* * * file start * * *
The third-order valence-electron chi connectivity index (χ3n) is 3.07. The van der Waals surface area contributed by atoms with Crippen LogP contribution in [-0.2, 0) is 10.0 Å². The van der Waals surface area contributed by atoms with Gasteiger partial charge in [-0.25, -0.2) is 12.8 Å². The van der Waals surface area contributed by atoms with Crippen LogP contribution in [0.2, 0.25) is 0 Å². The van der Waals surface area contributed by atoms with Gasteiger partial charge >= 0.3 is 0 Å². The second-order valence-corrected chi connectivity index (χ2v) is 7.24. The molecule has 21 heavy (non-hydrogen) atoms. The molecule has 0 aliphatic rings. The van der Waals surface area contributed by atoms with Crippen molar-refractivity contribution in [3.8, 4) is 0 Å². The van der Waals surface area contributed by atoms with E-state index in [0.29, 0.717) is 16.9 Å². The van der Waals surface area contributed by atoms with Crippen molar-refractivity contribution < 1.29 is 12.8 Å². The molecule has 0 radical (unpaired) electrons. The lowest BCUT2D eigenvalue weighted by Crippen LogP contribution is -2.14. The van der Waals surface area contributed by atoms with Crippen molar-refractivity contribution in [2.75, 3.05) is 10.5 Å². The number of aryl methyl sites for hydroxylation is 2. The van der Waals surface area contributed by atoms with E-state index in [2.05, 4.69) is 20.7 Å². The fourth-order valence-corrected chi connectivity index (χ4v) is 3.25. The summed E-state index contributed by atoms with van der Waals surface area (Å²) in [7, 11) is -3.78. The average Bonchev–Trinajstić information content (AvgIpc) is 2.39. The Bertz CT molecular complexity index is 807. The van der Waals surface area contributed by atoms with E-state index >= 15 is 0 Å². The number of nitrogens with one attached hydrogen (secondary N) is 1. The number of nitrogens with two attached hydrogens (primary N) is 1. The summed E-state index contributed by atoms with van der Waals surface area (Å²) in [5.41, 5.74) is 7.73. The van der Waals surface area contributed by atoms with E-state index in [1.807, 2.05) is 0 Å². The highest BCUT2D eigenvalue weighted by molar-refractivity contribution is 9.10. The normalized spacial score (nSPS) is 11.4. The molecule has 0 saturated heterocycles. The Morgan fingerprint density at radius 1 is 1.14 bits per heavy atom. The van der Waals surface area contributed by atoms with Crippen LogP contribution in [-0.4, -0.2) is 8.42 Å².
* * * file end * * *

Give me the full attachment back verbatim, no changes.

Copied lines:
The third-order valence-electron chi connectivity index (χ3n) is 3.07. The van der Waals surface area contributed by atoms with Crippen LogP contribution in [-0.2, 0) is 10.0 Å². The van der Waals surface area contributed by atoms with Gasteiger partial charge in [-0.25, -0.2) is 12.8 Å². The van der Waals surface area contributed by atoms with Crippen LogP contribution in [0.2, 0.25) is 0 Å². The van der Waals surface area contributed by atoms with Gasteiger partial charge >= 0.3 is 0 Å². The second-order valence-corrected chi connectivity index (χ2v) is 7.24. The molecule has 21 heavy (non-hydrogen) atoms. The molecule has 0 aliphatic rings. The van der Waals surface area contributed by atoms with Crippen molar-refractivity contribution in [3.8, 4) is 0 Å². The van der Waals surface area contributed by atoms with E-state index in [0.29, 0.717) is 16.9 Å². The van der Waals surface area contributed by atoms with Crippen molar-refractivity contribution < 1.29 is 12.8 Å². The molecule has 0 radical (unpaired) electrons. The lowest BCUT2D eigenvalue weighted by Crippen LogP contribution is -2.14. The van der Waals surface area contributed by atoms with Crippen molar-refractivity contribution in [2.75, 3.05) is 10.5 Å². The number of aryl methyl sites for hydroxylation is 2. The van der Waals surface area contributed by atoms with E-state index in [2.05, 4.69) is 20.7 Å². The fourth-order valence-corrected chi connectivity index (χ4v) is 3.25. The summed E-state index contributed by atoms with van der Waals surface area (Å²) in [7, 11) is -3.78. The average Bonchev–Trinajstić information content (AvgIpc) is 2.39. The Bertz CT molecular complexity index is 807. The van der Waals surface area contributed by atoms with E-state index >= 15 is 0 Å². The number of nitrogens with one attached hydrogen (secondary N) is 1. The number of nitrogens with two attached hydrogens (primary N) is 1. The summed E-state index contributed by atoms with van der Waals surface area (Å²) in [5.41, 5.74) is 7.73. The van der Waals surface area contributed by atoms with E-state index in [1.807, 2.05) is 0 Å². The highest BCUT2D eigenvalue weighted by molar-refractivity contribution is 9.10. The normalized spacial score (nSPS) is 11.4. The molecule has 0 saturated heterocycles. The Morgan fingerprint density at radius 1 is 1.14 bits per heavy atom. The van der Waals surface area contributed by atoms with Crippen LogP contribution in [-0.4, -0.2) is 8.42 Å².